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A Knoxville landmark, Church Street United Methodist opened in 1931, replacing a previous Gothic structure that had been located on Church Street between Walnut and Market Streets and destroyed by a fire two years prior. The congregation hired New York architect John Russell Pope to design their new church. Pope's previous work included buildings on the campus of Yale University as well as several other churches for large congregations in major cities. The building has been listed on the National Register of Historic Places since 2009, both for its architecture and its stained glass--commissioned by the same firm that created the stained glass windows of St. Patrick's Cathedral and several other prominent churches in New York.

  • The large tower at the entrance dominates the sandstone structure and has become the most well-known physical aspect of the church building.
  • The sanctuary features features ornate stained stained glass windows brought to the city from a Boston manufacturer who designed the windows of many other leading church edifices.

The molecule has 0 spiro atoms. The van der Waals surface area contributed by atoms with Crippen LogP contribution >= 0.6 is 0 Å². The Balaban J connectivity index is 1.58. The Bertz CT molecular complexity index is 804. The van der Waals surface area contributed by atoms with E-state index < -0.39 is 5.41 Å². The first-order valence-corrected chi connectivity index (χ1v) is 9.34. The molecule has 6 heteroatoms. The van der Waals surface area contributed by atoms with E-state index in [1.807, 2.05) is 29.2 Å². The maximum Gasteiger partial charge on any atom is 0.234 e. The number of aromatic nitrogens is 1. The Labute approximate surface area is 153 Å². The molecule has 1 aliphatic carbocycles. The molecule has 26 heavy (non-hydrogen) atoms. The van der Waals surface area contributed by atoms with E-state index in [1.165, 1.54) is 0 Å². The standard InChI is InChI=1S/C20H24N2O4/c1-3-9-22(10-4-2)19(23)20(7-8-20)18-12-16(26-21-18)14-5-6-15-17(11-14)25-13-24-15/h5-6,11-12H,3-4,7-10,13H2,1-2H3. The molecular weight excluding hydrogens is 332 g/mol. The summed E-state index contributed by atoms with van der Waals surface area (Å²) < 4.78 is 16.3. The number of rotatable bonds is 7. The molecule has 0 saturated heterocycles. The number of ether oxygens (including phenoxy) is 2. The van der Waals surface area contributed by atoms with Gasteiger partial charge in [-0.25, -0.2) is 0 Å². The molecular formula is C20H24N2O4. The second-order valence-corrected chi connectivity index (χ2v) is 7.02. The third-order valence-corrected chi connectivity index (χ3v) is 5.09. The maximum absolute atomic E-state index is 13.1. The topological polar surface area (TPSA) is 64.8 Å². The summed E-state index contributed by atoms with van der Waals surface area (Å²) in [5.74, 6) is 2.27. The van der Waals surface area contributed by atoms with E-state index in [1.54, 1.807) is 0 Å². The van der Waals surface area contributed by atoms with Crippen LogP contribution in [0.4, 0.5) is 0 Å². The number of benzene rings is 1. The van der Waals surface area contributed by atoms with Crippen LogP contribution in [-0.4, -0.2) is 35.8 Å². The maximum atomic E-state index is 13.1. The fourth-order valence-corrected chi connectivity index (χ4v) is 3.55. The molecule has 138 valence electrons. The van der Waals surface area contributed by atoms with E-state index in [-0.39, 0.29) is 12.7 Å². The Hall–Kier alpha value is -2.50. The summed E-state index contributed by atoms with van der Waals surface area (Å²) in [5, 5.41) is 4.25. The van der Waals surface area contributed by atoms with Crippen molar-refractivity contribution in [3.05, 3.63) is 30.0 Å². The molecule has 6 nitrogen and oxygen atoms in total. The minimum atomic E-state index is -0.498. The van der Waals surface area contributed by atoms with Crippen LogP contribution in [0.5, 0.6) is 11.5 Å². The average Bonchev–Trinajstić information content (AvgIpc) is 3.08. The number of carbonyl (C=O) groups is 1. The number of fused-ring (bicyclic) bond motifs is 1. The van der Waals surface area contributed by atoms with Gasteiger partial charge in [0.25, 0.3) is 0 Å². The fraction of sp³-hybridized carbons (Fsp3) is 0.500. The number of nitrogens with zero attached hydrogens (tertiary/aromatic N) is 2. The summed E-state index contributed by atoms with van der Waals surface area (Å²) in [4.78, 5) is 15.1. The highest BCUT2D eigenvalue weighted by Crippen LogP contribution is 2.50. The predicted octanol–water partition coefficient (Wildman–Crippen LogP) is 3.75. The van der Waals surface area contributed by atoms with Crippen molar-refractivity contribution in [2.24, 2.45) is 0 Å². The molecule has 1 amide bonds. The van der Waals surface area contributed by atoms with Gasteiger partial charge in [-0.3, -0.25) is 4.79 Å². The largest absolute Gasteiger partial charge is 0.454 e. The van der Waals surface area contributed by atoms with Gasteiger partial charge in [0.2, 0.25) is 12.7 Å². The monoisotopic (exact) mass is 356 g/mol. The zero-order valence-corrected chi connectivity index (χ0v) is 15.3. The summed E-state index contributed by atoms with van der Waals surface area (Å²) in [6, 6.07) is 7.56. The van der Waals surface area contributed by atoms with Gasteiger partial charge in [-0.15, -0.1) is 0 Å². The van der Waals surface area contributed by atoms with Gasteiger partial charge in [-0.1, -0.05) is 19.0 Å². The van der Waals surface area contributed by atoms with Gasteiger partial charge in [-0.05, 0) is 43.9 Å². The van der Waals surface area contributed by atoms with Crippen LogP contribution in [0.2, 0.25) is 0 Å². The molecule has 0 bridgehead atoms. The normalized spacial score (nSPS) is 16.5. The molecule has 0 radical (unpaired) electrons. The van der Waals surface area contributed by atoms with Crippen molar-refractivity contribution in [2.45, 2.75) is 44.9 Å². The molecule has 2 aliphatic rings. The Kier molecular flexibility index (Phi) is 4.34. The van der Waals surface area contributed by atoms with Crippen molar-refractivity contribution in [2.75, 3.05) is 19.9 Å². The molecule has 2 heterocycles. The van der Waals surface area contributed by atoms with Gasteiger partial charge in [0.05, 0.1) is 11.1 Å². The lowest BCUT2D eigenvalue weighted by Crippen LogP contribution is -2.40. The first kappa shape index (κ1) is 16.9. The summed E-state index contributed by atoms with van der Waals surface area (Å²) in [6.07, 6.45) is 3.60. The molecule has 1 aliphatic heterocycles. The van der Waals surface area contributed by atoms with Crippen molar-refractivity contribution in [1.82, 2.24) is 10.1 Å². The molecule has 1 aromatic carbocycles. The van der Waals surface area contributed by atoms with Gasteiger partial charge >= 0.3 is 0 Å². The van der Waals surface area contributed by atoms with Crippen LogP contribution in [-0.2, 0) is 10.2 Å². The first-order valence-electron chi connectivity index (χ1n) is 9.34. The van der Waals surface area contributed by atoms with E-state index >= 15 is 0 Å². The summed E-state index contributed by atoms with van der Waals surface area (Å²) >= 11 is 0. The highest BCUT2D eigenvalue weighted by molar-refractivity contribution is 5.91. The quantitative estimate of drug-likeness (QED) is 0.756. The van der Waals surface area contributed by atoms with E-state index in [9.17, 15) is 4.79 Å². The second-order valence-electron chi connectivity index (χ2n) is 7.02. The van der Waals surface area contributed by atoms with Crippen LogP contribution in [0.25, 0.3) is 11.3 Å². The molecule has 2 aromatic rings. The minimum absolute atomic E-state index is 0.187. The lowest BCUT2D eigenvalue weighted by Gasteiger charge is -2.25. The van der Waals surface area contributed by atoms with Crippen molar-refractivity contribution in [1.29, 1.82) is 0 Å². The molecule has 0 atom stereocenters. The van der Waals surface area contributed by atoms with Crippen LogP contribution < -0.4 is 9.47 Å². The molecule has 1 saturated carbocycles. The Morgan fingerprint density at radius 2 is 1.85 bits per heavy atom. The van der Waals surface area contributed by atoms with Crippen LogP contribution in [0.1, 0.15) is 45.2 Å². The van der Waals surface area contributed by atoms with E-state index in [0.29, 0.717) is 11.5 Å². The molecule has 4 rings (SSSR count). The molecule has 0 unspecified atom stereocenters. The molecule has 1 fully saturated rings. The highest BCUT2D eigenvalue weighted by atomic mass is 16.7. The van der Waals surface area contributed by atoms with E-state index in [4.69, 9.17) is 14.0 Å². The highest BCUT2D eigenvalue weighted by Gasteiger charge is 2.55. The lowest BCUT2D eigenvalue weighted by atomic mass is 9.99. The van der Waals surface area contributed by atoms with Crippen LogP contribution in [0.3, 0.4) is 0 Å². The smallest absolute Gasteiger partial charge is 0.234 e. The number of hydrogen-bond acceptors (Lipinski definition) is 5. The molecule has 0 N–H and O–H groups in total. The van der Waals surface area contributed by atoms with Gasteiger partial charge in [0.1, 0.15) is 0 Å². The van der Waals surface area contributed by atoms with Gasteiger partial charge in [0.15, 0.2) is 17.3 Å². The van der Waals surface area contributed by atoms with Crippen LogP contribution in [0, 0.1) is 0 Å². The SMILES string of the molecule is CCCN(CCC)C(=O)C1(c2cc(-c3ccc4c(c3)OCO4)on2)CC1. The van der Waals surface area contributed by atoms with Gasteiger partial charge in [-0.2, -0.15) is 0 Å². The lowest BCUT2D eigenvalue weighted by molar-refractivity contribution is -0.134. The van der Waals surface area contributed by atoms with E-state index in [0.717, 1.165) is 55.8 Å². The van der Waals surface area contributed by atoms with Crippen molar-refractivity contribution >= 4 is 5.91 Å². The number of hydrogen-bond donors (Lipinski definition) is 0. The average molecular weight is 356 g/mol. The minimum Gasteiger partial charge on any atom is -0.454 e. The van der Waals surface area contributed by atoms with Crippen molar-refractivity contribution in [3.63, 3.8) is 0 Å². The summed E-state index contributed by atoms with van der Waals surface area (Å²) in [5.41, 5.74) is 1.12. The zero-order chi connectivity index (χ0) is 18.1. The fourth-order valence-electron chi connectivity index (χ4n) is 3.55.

The congregation dates back to 1816 with 68 members meeting at the city's first Methodist church on East Hill Avenue. Twenty years later, the congregation completed a new edifice on Church Street (Church Avenue today), leading to the congregation's name. During the Civil War, that church served as a hospital. More importantly, members of the congregation who supported the Union left the congregation, creating the First Methodist Church. Members of the Church Street congregation continued to align with the Southern Methodists. 

In February 1928, a fire destroyed the building on Church Street, leading to plans to create this structure on nearby Henley Street. In the three years prior to the completion of this church, the congregation met at the 
Lyric Theater while Sunday School was held at the downtown YMCA.
Church history website,